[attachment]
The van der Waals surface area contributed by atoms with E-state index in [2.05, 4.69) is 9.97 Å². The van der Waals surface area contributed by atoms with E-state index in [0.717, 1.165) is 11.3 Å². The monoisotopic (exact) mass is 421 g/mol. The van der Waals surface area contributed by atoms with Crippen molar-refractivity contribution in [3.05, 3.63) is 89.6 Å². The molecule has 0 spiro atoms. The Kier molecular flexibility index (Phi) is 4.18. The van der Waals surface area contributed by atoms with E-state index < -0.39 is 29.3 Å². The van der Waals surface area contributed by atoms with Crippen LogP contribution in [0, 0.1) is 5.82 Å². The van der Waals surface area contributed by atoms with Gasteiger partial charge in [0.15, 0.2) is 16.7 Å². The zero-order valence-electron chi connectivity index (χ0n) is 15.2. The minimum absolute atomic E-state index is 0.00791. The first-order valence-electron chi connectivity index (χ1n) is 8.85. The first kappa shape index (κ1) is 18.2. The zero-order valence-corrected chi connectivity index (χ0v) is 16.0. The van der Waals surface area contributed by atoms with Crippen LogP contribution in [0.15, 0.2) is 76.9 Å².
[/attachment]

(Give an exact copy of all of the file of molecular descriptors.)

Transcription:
The van der Waals surface area contributed by atoms with E-state index in [2.05, 4.69) is 9.97 Å². The van der Waals surface area contributed by atoms with E-state index in [0.717, 1.165) is 11.3 Å². The monoisotopic (exact) mass is 421 g/mol. The van der Waals surface area contributed by atoms with Crippen molar-refractivity contribution in [3.05, 3.63) is 89.6 Å². The molecule has 0 spiro atoms. The Kier molecular flexibility index (Phi) is 4.18. The van der Waals surface area contributed by atoms with E-state index < -0.39 is 29.3 Å². The van der Waals surface area contributed by atoms with Crippen LogP contribution in [0, 0.1) is 5.82 Å². The van der Waals surface area contributed by atoms with Gasteiger partial charge in [0.15, 0.2) is 16.7 Å². The zero-order valence-electron chi connectivity index (χ0n) is 15.2. The minimum absolute atomic E-state index is 0.00791. The first-order valence-electron chi connectivity index (χ1n) is 8.85. The first kappa shape index (κ1) is 18.2. The zero-order valence-corrected chi connectivity index (χ0v) is 16.0. The van der Waals surface area contributed by atoms with Crippen LogP contribution in [0.15, 0.2) is 76.9 Å².